Taua had 57 yards on 16 carries and had runs of 10 and 11 yards. Lee had 22 yards on eight carries, including a 3-yard gain on a 4th-and-2 play in the second quarter. The Pack ground game, overall, wasn’t impressive on the stat sheet with just 53 yards on 30 carries but that wasn’t the fault of Taua and Lee. The two, after all, had a respectable 79 yards on 24 carries combined. Strong, though, lost 26 yards on three sacks, ruining the rushing stats.
Taua also caught six passes for 43 yards, giving him an even 100 yards on 22 touches. It’s the first time since the Boise game in Week 4 that he’s had at least 100 yards rushing and receiving combined. Lee also hauled in two passes so the two backs combined for a total of 130 total yards rushing and receiving.
Strong found Romeo Doubs, Melquan Stovall, Cole Turner and Tory Horton at least five times each for completions. Nobody is ignored in the Pack passing game.
Stovall, who has carved a niche within this talented group as one of the most clutch receivers in the conference, led the way with seven catches. Doubs and Turner had six and Horton had five. Justin Lockhart also had three. Doubs’ 20-yard score in the fourth quarter was a huge play as was Stovall’s 12-yard catch on 4th-and-9 in the final minute.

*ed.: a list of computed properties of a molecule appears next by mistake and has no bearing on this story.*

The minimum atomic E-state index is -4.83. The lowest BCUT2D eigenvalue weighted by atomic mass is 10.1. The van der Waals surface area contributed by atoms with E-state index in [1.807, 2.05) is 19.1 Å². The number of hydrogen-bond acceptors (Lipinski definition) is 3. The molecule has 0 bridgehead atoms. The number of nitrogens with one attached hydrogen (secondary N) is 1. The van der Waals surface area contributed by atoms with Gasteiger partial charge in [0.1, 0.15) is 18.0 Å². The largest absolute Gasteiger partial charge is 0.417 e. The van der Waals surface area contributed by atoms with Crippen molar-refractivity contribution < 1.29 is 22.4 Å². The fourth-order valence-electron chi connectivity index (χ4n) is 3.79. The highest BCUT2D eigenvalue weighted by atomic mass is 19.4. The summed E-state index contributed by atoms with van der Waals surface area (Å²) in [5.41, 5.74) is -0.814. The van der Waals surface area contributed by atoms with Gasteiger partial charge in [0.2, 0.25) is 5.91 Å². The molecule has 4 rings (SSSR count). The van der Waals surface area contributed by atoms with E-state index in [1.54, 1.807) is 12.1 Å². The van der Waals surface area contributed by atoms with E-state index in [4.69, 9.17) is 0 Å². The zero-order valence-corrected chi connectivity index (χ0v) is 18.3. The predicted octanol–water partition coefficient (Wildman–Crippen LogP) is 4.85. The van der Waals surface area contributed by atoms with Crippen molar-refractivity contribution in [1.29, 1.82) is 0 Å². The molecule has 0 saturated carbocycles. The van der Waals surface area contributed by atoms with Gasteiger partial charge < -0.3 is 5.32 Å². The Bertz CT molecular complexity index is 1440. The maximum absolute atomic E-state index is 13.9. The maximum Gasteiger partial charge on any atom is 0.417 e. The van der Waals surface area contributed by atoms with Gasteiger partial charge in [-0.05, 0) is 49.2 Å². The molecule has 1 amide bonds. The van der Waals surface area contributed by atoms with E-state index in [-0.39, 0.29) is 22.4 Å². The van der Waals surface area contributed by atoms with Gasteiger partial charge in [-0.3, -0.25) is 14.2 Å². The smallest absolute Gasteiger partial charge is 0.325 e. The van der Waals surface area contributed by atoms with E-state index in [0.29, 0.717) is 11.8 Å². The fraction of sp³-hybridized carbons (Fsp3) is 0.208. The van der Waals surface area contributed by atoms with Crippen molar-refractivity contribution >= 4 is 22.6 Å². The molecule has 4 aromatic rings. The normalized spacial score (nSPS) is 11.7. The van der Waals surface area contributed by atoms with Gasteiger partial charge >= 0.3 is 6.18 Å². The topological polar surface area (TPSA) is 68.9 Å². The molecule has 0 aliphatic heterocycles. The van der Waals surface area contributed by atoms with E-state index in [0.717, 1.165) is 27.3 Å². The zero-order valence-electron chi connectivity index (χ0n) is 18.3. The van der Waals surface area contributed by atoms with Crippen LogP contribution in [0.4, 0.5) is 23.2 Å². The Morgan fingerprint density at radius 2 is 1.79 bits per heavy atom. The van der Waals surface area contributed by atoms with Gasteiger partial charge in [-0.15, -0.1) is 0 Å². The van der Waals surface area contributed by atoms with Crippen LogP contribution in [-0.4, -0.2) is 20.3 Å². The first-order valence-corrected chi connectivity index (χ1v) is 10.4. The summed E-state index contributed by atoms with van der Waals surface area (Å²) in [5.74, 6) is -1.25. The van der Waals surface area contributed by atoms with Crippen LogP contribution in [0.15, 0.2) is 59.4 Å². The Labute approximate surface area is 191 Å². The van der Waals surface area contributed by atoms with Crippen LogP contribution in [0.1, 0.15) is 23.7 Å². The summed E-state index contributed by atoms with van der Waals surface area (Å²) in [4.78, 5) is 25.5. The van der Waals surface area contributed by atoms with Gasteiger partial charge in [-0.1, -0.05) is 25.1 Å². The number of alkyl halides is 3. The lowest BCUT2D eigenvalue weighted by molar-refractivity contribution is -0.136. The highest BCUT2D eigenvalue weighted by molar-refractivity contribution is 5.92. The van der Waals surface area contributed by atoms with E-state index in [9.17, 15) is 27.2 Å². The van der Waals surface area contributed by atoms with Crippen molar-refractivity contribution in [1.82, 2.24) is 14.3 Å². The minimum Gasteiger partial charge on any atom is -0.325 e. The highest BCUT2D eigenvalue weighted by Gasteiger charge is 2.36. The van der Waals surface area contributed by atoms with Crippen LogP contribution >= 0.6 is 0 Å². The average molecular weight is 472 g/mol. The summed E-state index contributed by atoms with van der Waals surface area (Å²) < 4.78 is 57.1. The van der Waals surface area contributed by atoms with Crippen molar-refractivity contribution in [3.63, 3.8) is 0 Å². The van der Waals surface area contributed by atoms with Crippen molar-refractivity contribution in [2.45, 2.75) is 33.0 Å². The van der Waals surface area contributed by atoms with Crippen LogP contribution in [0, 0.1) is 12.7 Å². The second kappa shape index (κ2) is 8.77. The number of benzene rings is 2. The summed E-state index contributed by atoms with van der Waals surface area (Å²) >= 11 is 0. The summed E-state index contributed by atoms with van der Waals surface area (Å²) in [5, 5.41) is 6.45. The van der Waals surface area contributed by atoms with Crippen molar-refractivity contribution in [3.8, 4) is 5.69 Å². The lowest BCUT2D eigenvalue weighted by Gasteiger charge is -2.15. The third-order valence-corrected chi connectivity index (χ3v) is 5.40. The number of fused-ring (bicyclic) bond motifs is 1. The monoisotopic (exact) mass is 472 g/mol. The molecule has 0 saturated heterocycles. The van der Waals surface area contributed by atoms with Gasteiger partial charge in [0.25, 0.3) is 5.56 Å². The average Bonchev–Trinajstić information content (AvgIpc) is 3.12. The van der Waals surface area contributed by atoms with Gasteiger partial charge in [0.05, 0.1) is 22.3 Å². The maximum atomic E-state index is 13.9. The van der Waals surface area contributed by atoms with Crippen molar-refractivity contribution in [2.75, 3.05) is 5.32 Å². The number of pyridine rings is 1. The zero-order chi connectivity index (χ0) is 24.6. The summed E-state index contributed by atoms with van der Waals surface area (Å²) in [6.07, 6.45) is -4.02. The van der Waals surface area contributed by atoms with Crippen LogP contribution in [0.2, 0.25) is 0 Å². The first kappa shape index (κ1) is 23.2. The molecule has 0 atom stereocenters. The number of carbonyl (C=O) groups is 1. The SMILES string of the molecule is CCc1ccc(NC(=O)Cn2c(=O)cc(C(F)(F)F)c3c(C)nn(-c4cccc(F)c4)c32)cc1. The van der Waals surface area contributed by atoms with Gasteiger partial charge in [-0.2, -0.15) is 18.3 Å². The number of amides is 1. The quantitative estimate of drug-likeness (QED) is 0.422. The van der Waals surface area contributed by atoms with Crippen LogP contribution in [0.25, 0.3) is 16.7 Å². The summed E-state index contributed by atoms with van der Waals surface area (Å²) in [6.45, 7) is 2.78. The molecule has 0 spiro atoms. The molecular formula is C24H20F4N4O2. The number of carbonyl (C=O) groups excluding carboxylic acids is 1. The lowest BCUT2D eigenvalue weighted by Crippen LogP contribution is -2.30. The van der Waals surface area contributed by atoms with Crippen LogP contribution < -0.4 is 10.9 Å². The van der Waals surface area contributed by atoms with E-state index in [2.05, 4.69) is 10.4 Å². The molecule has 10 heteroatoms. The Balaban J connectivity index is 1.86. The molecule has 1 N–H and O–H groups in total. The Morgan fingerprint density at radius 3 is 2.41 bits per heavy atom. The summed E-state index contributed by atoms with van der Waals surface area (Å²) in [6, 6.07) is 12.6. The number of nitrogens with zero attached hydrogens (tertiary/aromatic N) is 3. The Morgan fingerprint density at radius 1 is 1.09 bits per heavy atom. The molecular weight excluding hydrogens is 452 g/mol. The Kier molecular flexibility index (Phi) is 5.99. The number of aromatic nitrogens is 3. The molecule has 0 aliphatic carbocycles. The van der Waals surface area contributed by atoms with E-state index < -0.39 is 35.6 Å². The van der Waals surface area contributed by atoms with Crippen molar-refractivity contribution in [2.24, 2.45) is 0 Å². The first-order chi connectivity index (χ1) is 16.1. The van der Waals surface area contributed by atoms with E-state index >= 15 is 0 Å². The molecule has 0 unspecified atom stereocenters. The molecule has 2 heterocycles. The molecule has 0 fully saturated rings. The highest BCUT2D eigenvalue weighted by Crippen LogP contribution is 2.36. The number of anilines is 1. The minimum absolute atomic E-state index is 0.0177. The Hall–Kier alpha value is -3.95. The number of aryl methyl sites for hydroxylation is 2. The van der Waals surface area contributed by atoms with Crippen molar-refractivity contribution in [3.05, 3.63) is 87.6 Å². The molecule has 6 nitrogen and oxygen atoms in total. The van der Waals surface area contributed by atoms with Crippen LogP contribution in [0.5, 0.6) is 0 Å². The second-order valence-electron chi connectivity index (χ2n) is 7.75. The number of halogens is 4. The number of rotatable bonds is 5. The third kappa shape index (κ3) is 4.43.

Doubs now has touchdowns in four consecutive games, his longest TD streak since he scored in the first five games last year. He now has 20 career touchdown catches, just one of 11 Pack receivers in history with 20 or more.
Strong, it seemed, was pressured all night by the Spartans. The Pack offensive line allowed three more sacks, including one on the game-winning drive that could have been disastrous. Strong’s ability to get the ball away quickly, on time and accurately prevented about another three or four Spartan sacks.
The Pack has now allowed three or more sacks in six of its last seven games. Quarterback sacks are the price the pass-happy Air Raid historically pays. But 22 sacks over the last eight games is a bit too much. This offensive line, it seems, has also forgotten how to run block. Taua and Lee are talented enough to average five yards a carry but behind this offensive line they averaged just over three against the Spartans. The week before against UNLV it was less than two a carry.